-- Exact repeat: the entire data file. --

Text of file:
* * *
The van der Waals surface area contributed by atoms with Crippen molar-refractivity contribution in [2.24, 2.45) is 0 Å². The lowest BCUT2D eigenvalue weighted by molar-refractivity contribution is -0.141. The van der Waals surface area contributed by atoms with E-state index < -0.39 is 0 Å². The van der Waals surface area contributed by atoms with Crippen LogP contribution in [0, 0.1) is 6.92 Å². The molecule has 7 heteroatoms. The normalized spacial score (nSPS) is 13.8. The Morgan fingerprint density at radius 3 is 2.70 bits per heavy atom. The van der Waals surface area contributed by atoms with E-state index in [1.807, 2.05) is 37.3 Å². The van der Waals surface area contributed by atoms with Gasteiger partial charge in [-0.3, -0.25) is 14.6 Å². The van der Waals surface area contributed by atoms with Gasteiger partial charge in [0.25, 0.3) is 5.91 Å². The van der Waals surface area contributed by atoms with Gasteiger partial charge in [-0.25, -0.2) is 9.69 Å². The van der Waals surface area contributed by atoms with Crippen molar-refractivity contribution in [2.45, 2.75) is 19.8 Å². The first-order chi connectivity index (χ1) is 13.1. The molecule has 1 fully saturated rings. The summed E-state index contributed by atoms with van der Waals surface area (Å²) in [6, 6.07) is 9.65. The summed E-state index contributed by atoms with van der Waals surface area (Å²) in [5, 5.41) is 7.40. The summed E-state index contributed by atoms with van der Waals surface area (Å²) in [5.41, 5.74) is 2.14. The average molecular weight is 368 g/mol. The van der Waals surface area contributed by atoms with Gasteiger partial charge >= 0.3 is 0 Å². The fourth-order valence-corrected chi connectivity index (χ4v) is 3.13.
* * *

The van der Waals surface area contributed by atoms with Crippen molar-refractivity contribution in [2.24, 2.45) is 0 Å². The lowest BCUT2D eigenvalue weighted by molar-refractivity contribution is -0.141. The van der Waals surface area contributed by atoms with E-state index < -0.39 is 0 Å². The van der Waals surface area contributed by atoms with Crippen LogP contribution in [0, 0.1) is 6.92 Å². The molecule has 7 heteroatoms. The normalized spacial score (nSPS) is 13.8. The Morgan fingerprint density at radius 3 is 2.70 bits per heavy atom. The van der Waals surface area contributed by atoms with E-state index in [1.807, 2.05) is 37.3 Å². The van der Waals surface area contributed by atoms with Gasteiger partial charge in [-0.3, -0.25) is 14.6 Å². The van der Waals surface area contributed by atoms with Gasteiger partial charge in [0.25, 0.3) is 5.91 Å². The van der Waals surface area contributed by atoms with Gasteiger partial charge in [-0.25, -0.2) is 9.69 Å². The van der Waals surface area contributed by atoms with Crippen molar-refractivity contribution in [2.45, 2.75) is 19.8 Å². The first-order chi connectivity index (χ1) is 13.1. The molecule has 1 fully saturated rings. The summed E-state index contributed by atoms with van der Waals surface area (Å²) in [6, 6.07) is 9.65. The summed E-state index contributed by atoms with van der Waals surface area (Å²) in [5, 5.41) is 7.40. The summed E-state index contributed by atoms with van der Waals surface area (Å²) in [5.41, 5.74) is 2.14. The average molecular weight is 368 g/mol. The van der Waals surface area contributed by atoms with Gasteiger partial charge >= 0.3 is 0 Å². The fourth-order valence-corrected chi connectivity index (χ4v) is 3.13.